Pulmonary lobar transplantation in neonatal swine: a model for treatment of congenital diaphragmatic hernia.

Published

Journal Article

Congenital diaphragmatic hernia (CDH) babies born with severe pulmonary hypoplasia are unsalvageable despite maximal therapy including extracorporeal membrane oxygenation (ECMO). Lung transplantation is a potential treatment for these otherwise doomed infants using ECMO as a bridge to transplantation. Cadaveric, or living related donation of a more mature reduced size lung (pulmonary lobe or segment) may help solve the critical donor shortage problem. We evaluated the physiological response of mature left lower lobe (LLL) transplants in neonatal swine with the hemodynamic conditions of CDH simulated by occlusion of the right pulmonary artery (PA), and also studied the pulmonary function of the mature lobar graft compared with the neonatal lung. LLL transplantation was well tolerated and resulted in minimal alteration in hemodynamic parameters. The response to right PA occlusion was similar pre- and posttransplantation with a fall in cardiac output and a significant rise in pulmonary vascular resistance. Compared with the contralateral native lung, the lobar graft was preferentially ventilated with resultant higher pH (7.65 +/- 0.17 v 7.41 +/- 0.08, P less than .01) and lower pCO2 (17 +/- 6 v 36 +/- 5, P less than .001). The more mature lobar graft was preferentially ventilated due to the increased compliance compared with the neonatal right lung (8.16 +/- 1.28 v 5.48 +/- 0.82 mL/cm, P less than .0001). Reduced size lung transplantation is technically feasible and may help solve the donor problem for severe CDH neonates for whom no effective therapy is currently available.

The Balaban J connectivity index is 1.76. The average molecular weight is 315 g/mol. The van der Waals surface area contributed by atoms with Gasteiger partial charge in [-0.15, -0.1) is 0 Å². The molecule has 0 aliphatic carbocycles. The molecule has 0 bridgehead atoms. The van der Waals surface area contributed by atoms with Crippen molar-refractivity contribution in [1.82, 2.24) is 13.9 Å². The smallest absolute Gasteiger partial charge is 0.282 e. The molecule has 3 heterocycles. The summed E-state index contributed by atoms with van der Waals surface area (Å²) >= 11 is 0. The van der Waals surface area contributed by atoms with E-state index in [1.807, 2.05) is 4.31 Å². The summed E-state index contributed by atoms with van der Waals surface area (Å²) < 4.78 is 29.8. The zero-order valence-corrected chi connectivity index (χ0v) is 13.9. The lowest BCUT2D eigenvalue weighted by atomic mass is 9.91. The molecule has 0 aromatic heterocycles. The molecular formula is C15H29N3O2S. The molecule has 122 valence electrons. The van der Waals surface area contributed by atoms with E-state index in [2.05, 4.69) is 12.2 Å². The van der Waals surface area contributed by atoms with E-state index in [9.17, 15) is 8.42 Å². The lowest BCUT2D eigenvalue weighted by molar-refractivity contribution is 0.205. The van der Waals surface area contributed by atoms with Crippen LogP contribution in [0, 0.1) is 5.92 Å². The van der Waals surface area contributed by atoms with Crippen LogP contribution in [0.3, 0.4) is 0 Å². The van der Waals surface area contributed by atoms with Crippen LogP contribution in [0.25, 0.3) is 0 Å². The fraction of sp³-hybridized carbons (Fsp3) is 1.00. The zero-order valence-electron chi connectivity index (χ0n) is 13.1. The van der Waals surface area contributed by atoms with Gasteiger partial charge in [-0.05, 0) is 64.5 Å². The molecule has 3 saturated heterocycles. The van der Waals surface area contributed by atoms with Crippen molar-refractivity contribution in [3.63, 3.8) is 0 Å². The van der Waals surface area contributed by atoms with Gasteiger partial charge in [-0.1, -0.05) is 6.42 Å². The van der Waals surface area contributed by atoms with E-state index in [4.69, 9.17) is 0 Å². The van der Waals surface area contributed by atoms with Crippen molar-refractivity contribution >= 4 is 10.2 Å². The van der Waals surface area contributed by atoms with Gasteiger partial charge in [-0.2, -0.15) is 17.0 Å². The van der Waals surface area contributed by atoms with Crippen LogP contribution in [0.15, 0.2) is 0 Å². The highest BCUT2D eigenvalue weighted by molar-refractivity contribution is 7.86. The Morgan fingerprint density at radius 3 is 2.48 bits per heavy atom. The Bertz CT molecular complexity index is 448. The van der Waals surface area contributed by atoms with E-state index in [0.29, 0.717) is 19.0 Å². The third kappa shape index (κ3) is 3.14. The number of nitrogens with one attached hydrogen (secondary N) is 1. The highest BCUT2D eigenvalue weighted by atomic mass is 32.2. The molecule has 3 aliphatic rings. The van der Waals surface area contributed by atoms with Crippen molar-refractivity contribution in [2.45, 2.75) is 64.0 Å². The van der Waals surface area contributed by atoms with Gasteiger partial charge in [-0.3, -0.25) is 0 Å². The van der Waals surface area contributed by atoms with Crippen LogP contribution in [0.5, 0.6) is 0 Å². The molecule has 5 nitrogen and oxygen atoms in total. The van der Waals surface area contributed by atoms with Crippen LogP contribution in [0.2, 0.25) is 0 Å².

Full Text

Cited Authors

  • Crombleholme, TM; Adzick, NS; Hardy, K; Longaker, MT; Bradley, SM; Duncan, BW; Verrier, ED; Harrison, MR

Published Date

  • January 1990

Published In

Volume / Issue

  • 25 / 1

Start / End Page

  • 11 - 18

PubMed ID

  • 2299534

Pubmed Central ID

  • 2299534

Electronic International Standard Serial Number (EISSN)

  • 1531-5037

International Standard Serial Number (ISSN)

  • 0022-3468

Digital Object Identifier (DOI)

  • 10.1016/s0022-3468(05)80156-3

Language

  • eng